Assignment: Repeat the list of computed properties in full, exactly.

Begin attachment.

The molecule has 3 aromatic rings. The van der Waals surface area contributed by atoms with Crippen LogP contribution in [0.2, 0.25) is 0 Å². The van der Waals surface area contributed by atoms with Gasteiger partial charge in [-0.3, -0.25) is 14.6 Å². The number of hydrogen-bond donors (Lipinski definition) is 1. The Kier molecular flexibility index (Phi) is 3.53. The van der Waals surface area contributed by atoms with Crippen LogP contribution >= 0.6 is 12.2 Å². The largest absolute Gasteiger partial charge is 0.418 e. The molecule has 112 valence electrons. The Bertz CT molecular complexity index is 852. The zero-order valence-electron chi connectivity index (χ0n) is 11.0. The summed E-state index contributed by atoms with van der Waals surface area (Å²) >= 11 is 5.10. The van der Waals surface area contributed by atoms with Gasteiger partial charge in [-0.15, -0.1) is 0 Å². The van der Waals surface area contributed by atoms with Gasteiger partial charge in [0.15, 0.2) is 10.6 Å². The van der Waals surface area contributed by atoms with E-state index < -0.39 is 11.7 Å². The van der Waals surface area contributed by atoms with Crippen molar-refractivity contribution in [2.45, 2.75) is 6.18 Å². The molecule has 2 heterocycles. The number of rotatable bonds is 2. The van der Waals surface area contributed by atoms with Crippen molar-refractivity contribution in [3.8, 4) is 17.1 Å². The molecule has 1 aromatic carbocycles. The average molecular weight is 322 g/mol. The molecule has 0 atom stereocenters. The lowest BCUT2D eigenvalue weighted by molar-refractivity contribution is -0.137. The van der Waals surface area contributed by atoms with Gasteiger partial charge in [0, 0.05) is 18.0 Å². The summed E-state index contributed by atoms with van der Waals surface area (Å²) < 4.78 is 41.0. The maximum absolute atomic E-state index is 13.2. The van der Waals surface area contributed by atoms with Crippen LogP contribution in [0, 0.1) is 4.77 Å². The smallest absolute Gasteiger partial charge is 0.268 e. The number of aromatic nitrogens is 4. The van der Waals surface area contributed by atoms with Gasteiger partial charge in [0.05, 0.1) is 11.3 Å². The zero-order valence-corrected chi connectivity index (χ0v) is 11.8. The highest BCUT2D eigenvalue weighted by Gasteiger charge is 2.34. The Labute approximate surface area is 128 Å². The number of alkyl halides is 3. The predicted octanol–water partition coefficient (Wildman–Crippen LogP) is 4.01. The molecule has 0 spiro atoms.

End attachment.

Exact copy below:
The molecule has 3 aromatic rings. The van der Waals surface area contributed by atoms with Crippen LogP contribution in [0.2, 0.25) is 0 Å². The van der Waals surface area contributed by atoms with Gasteiger partial charge in [-0.3, -0.25) is 14.6 Å². The number of hydrogen-bond donors (Lipinski definition) is 1. The Kier molecular flexibility index (Phi) is 3.53. The van der Waals surface area contributed by atoms with Crippen LogP contribution >= 0.6 is 12.2 Å². The largest absolute Gasteiger partial charge is 0.418 e. The molecule has 112 valence electrons. The Bertz CT molecular complexity index is 852. The zero-order valence-electron chi connectivity index (χ0n) is 11.0. The summed E-state index contributed by atoms with van der Waals surface area (Å²) >= 11 is 5.10. The van der Waals surface area contributed by atoms with Gasteiger partial charge in [-0.15, -0.1) is 0 Å². The van der Waals surface area contributed by atoms with Gasteiger partial charge in [0.15, 0.2) is 10.6 Å². The van der Waals surface area contributed by atoms with E-state index < -0.39 is 11.7 Å². The van der Waals surface area contributed by atoms with Crippen molar-refractivity contribution in [2.45, 2.75) is 6.18 Å². The molecule has 2 heterocycles. The number of rotatable bonds is 2. The van der Waals surface area contributed by atoms with Crippen molar-refractivity contribution in [3.8, 4) is 17.1 Å². The molecule has 1 aromatic carbocycles. The average molecular weight is 322 g/mol. The molecule has 0 atom stereocenters. The lowest BCUT2D eigenvalue weighted by molar-refractivity contribution is -0.137. The van der Waals surface area contributed by atoms with Gasteiger partial charge in [0, 0.05) is 18.0 Å². The summed E-state index contributed by atoms with van der Waals surface area (Å²) < 4.78 is 41.0. The maximum absolute atomic E-state index is 13.2. The van der Waals surface area contributed by atoms with Crippen LogP contribution in [0, 0.1) is 4.77 Å². The smallest absolute Gasteiger partial charge is 0.268 e. The number of aromatic nitrogens is 4. The van der Waals surface area contributed by atoms with Gasteiger partial charge in [0.05, 0.1) is 11.3 Å². The zero-order valence-corrected chi connectivity index (χ0v) is 11.8. The highest BCUT2D eigenvalue weighted by Gasteiger charge is 2.34. The Labute approximate surface area is 128 Å². The number of alkyl halides is 3. The predicted octanol–water partition coefficient (Wildman–Crippen LogP) is 4.01. The molecule has 0 spiro atoms.